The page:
Sunday, June 20, 2010

Workingman Blues

The argument could be made that Americans work way too much. The term workaholic is more often complimentary than pejorative. Countless people I know sleep with their blackberries on their nightstands, or on the pillow beside them in place of partners, and are trained to wake at the sound of the little machine vibrating. That is, if they sleep at all, if they are not already awake shooting off e-mails, preparing for the day that is just a few hours away. The average vacation for those lucky enough to enjoy the luxury of vacation time is two weeks. Much of that time is often spent on calls to the office to check in on how affairs are going. All of this could be used to illustrate that Americans are too busy chasing the almighty dollar to take the time to enjoy life, or to rest and recuperate the energy burned in the chase. I think that in some cases this is definitely the case. When I was working in a publicly traded company, I knew that the lifestyle of many in that company was not for me at all. The ones who were not nearing burnout, though, seemed to thrive off the fast pace of the business. They enjoyed fighting with their numbers, which they dutifully tracked in countless interlocked spreadsheets that got bumped up to the corporate office seemingly every second.

That’s one extreme. The other extreme is a culture that takes frequent holidays, with many if not most workers getting the day off to celebrate. The majority of businesses in any given town will close for the entire day. It’s difficult to keep up with if you’re not used to the rhythm. Every other month I get a surprise holiday. When I am busy trying to keep my classes on or ahead of schedule, the word holiday turns into a curse. “Another F—ing holiday, great, behind again…”

Now that the World Cup is on, employers all over the city are being challenged to cope with a dwindled workforce any time Brazil plays a game. Most of them just close shop for the day and take part in the festivities—if you can’t beat them, join them. It’s not as if they will see a surge in customers or clientele on a game day anyway, unless they own a bar or restaurant. Ask someone to keep an appointment on a game day, and you risk a look of scorn that will turn your blood cold. I never encountered this in Boston—it was understood that if you shirked work to watch the Sox play, you could take the next day off, and the day after, and the day after….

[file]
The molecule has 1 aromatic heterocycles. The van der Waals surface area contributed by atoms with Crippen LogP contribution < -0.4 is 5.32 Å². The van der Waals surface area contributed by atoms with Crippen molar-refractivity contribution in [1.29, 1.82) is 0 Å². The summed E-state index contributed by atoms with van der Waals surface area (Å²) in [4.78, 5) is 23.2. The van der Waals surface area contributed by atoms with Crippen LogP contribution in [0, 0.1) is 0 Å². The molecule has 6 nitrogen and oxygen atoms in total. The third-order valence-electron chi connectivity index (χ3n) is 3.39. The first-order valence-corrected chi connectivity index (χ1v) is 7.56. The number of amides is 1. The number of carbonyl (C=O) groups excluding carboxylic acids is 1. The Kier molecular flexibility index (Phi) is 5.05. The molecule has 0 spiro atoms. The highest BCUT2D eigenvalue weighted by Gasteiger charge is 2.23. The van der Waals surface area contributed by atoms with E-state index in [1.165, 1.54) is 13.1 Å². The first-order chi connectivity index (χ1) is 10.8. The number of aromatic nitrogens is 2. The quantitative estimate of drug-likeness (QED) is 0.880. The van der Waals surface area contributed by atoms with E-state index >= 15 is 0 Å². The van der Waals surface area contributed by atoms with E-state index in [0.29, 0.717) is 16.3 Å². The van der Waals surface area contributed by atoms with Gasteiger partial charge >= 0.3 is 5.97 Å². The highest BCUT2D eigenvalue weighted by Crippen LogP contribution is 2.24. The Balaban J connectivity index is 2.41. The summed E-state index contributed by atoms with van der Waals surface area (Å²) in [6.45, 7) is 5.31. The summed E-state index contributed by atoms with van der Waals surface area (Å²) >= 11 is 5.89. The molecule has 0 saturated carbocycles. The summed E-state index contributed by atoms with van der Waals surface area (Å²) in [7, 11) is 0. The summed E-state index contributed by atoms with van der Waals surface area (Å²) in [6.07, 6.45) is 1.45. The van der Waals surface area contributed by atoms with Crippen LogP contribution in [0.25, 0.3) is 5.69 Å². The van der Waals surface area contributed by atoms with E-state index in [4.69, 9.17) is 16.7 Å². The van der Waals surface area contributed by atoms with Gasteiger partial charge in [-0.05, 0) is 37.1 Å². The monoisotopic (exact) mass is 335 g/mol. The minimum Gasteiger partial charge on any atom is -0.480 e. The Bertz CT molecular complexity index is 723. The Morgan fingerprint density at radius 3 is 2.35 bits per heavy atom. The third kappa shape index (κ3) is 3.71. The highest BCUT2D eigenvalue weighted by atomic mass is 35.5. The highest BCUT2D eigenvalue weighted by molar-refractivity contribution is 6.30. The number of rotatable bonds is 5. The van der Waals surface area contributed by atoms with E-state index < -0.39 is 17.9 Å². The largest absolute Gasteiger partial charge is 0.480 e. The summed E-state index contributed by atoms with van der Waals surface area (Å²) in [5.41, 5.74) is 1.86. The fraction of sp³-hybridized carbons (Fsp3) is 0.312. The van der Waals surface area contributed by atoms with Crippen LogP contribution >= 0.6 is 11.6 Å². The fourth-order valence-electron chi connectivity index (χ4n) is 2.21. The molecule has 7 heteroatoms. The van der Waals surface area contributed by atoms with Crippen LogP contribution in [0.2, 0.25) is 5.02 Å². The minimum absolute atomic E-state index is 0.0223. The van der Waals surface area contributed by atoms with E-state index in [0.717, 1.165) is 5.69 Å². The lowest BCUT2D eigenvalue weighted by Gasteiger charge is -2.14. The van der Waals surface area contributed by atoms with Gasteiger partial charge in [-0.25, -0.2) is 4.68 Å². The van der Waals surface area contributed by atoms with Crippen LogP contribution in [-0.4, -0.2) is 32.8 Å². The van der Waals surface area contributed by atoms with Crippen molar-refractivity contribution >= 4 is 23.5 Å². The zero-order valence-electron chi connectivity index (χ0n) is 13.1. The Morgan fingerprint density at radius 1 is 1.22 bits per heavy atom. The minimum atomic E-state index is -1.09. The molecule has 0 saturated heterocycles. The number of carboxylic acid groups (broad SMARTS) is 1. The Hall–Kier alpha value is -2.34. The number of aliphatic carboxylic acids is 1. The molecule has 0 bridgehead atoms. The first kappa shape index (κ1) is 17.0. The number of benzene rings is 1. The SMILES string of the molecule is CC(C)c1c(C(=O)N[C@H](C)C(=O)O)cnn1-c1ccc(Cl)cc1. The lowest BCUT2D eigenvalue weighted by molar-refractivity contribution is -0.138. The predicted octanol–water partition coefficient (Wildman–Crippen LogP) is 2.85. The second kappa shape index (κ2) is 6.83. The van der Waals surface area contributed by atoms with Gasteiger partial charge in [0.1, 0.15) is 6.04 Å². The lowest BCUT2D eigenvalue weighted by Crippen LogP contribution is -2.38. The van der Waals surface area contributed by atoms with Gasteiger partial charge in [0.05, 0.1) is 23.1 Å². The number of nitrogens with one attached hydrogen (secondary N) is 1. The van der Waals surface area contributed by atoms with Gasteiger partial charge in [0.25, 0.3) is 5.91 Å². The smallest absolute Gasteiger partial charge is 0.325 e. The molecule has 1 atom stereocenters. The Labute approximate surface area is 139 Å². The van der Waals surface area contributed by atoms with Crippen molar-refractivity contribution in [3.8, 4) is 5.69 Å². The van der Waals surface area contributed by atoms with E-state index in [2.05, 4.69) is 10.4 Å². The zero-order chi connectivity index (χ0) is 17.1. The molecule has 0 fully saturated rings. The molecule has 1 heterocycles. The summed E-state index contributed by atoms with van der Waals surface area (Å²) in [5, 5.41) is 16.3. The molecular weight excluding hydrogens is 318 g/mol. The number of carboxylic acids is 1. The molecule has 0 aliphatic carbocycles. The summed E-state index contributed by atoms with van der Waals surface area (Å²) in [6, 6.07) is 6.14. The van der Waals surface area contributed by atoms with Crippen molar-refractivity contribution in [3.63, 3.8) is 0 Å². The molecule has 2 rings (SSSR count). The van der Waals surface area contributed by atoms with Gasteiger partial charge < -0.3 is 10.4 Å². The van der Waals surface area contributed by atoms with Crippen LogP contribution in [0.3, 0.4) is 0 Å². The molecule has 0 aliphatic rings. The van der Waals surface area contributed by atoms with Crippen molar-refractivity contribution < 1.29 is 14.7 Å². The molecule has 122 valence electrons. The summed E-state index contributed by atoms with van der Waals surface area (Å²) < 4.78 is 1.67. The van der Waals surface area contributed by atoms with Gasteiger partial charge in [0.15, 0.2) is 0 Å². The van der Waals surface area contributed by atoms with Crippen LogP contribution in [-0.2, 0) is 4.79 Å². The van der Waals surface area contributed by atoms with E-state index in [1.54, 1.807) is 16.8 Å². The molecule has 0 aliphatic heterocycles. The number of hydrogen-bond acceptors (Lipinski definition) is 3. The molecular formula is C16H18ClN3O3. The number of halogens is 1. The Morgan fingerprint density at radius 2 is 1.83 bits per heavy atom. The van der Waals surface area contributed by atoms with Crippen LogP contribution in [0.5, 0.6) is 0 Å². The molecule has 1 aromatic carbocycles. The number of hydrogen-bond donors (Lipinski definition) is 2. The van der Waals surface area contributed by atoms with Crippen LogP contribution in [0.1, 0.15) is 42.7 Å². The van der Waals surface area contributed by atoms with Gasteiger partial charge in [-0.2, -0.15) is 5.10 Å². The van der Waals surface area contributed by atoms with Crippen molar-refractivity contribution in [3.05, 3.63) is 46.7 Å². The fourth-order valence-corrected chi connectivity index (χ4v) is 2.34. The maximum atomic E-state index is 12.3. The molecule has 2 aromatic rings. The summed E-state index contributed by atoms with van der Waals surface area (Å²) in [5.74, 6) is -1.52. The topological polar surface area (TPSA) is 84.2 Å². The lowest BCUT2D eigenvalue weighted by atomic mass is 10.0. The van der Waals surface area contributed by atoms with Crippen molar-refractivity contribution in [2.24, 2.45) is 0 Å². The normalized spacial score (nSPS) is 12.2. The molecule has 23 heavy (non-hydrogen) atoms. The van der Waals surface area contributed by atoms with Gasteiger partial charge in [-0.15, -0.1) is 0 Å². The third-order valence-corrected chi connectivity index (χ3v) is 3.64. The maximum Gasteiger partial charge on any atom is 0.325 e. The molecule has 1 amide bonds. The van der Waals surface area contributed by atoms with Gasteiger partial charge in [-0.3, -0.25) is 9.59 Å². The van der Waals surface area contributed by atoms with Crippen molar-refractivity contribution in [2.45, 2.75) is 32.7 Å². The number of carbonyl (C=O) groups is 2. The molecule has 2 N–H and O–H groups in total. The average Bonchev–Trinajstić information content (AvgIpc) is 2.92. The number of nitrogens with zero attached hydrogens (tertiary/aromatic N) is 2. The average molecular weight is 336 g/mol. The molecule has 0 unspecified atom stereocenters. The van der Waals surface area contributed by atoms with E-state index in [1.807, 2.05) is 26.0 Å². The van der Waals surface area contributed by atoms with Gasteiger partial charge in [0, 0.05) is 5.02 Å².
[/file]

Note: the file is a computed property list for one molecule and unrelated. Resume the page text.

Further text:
So, that’s the culture here in my city. Like everything, it has its pros and cons. I do enjoy the extra time off now and then. One of my main reasons for moving here was more time to read, write, and study. On the other hand, it’s frustrating when I need something from a store, but find it closed due to a soccer match. I guess it doesn’t help that I have never cared for sports (admitting that to anyone around here raises a cry—yes, an actual cry—of disbelief). It’s all about perspective.

Saturday, June 12, 2010

I Mean You

An error I often make when speaking Portuguese is using the singular você when addressing a group of people. Vocês is the correct form. And of course each person has its distinct conjugation--the plural often requiring a nasal vowel at the end. Of course, forgetting that there is a plural second person other than the decadently southern "y'all" (or "yaw," as it's often heard) is such an obvious mistake for a native English speaker to make as he mangles a Romance language that I kick myself every time.

One of the most common English mistakes I hear is the replacement of the verb "to be" with the verb "to stay." I'm sure this occurs because, in Portuguese, we can say either eu estava com raiva or eu fiquei com raiva, literally "I was with anger" or "I stayed with anger," or, I was angry; I stayed angry. One can of course stay angry in English, but first one must be angry. And even then the usage doesn't seem natural to me. "Tammy Sue got angry with Tyler for cheating on her with that tramp he met on the Springer show, and she stayed angry, too, I tell you what." To my ear, it sounds very colloquial. My point, though, is that ficar, to stay, expresses duration and, I think, added intensity, in these situations. Also, a common idiom is to say o banco fica nessa rua, "the bank stays on that street." This is silly in English; of course the bank stays on that street--what, will it get up and walk to another?

That's all I got. I'm pooped. I'll leave you with my good friend Monk. I haven't actually watched this video--something's iffy with my internet connection. But I trust that it shows what is advertised, a performance of "I Mean You."

Thursday, June 10, 2010

Maria Rita

I have been listening to this song obsessively: